- Only constant in life is change itself,” said Hericulitis 2,500 years ago.
- Despite the many and constant suggestions to embrace change, in practice, in business and our personal lives, change can be upsetting, bringing with it a feeling of disquiet, uncertainty.
Only constant in life is change itself,” said Hericulitis 2,500 years ago. Despite the many and constant suggestions to embrace change, in practice, in business and our personal lives, change can be upsetting, bringing with it a feeling of disquiet, uncertainty.
Why can’t we just go back to the way things always were?
In practice, even with all the preaching, organisational change efforts generally fail to deliver, research by McKinsey suggests that only one of three have the desired impact. But there is a moving small pebble, rather than shifting large boulders approach that works.
In these uncertain times, there is always the need to balance the urgent and the important. Problem is that all the items on the to-do list seem urgent and important. Corona has been the great [invisible microbe] disruptor that no one would have thought possible.
Though in Kenya the fourth wave has dissipated, it’s hard to know what the aftershocks will be.
Based on an optimistic outlook, as staff get back to on-site work, perhaps in the hybrid way — still relying on all things digital — does the organisation just get back to Version 2.0 of ‘the way things were’?
Or, is now the time to seize the opportunity to focus, to make the company, more effective, more strategic? We are the choices we make. It’s smart to choose to challenge the status quo and initiate a real leverage point shift.
One of the first steps would be the diagnosis, including surveying levels of staff engagement and understand the issues people face that are upsetting.
The good news is that it’s likely that 80 percent of the points raised, can relatively easily be addressed at little or no cost.
Being in action, showing that movement is taking place, building up a sense of trust and rapport is the initial stage, that will build confidence, allowing the organisation to tackle more ambitious shifts later.
Not to fall victim to naïve optimism, even a moment’s thought, suggests transforming a company is difficult. Successful genuine change efforts will likely have five common characteristics:
1. Led by a driving force
Typically, in the beginning, the leadership of one person, who at times could be a demanding character — who walks the talk. While this is an unfashionable observation, it is true.
Can anyone name a corporate transformation that happened without one particular person being the spark that kick-started the engine of change?
2. Those who really run the company have an emotional commitment to the change.
Here we are talking about no more than five people, that included the staff change champions.
3. Change effort was helped along by a ‘cause’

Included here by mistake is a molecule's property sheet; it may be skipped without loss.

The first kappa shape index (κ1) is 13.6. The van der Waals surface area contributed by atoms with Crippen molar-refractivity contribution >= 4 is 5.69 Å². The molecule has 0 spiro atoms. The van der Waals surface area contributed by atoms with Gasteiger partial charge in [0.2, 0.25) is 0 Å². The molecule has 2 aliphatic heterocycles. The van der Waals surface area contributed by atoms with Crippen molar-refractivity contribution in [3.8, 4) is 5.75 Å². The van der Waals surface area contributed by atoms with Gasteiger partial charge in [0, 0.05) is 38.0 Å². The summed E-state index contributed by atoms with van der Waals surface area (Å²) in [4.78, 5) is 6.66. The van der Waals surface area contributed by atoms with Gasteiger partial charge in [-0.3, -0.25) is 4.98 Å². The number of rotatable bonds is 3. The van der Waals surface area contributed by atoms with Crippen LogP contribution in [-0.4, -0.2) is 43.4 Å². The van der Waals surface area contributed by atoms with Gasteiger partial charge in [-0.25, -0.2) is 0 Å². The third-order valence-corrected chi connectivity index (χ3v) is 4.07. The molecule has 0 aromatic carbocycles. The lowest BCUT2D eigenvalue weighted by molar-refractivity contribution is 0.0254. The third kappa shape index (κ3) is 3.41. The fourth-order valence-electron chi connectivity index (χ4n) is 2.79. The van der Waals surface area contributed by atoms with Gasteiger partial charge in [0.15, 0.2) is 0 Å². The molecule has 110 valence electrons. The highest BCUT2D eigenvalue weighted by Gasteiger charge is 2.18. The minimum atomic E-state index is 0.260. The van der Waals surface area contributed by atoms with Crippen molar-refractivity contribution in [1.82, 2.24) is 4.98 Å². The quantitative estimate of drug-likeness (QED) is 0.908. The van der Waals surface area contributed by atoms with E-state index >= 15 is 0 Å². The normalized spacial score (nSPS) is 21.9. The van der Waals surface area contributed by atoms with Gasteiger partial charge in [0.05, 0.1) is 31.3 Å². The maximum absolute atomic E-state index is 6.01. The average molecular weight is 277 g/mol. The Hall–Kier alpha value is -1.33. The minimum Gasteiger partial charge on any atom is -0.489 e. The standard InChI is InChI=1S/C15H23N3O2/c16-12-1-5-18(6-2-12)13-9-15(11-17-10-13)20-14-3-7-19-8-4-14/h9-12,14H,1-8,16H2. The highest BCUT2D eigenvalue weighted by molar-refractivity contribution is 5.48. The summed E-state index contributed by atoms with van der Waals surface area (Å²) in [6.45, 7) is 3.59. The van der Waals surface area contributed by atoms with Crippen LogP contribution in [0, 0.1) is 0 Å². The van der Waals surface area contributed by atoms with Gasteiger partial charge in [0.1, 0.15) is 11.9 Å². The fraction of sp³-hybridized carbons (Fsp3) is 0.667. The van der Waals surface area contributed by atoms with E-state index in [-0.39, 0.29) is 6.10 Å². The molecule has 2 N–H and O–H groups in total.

A short catchy description, no more than five words, stating the desired challenging outcome. It might describe something missing in the company, or words used to describe a standard for judging behaviour against.
Examples might be, for instance: ‘ Putting people first’, ‘Simplify’ , ‘Smash red tape’. Come up with something creative, punchy, that gets the message across.
4. Change process has hard as well as soft indicators
Linked to new and more demanding, but simple, financial and operational targets, that managers create and buy into. Having clear quality service standards that staff create, and hold themselves accountable for, is a big step forward.
5. Shift was supported by at least one ‘best in class’ competency
One thing that the organisation is great at delivering on, which is given full rein. Ride the horse in the direction it’s going. Be careful to identify sufficient support within both top management and in the organisation as a whole.
If there is not a sufficient body of support, or one cannot be created quickly, do not start.
Several Kenyan firms tried a change effort that flopped, but were then worse off, than when they started.
While it’s important to create momentum using the small steps, moving pebbles approach, realise that genuine transformation takes time.
Working in sprints, focus on hard results, in terms of operational performance and financial returns that come through in the first 12 to 18 months.
Create ‘small wins’, even if this takes extraordinary effort. Once you have a few early tangible successes, trumpet them throughout the firm.
But be careful, be a touch (quiet-spoken, humble) Japanese, don’t make a big loud song and dance about the change process until you have those early successes. Keep a low profile until then. Better to be able to have hard evidence, that all staff can see and feel.
Realise that you are setting out to convert people to a new way of doing things, to take on a different mindset. For instance, the thinking shifts from What’s in it for me, to How can I help? Identify and nurture key supporters.
Choose potential supporters not just based on their enthusiasm for change, but based on their power of influence and competency. And, for the change process leader, will have to spend a significant chunk of time on the effort.
Lastly, ensure that there is (real-time) objective feedback on whether attitudes and behaviour are changing.
Risk is that management becomes lulled into a false sense of security, believing that things are changing, while at the grassroots, it’s ‘business as usual’ as before, with no more than lip service being paid to the changes.
While all this may seem daunting, it is very doable, one step at a time.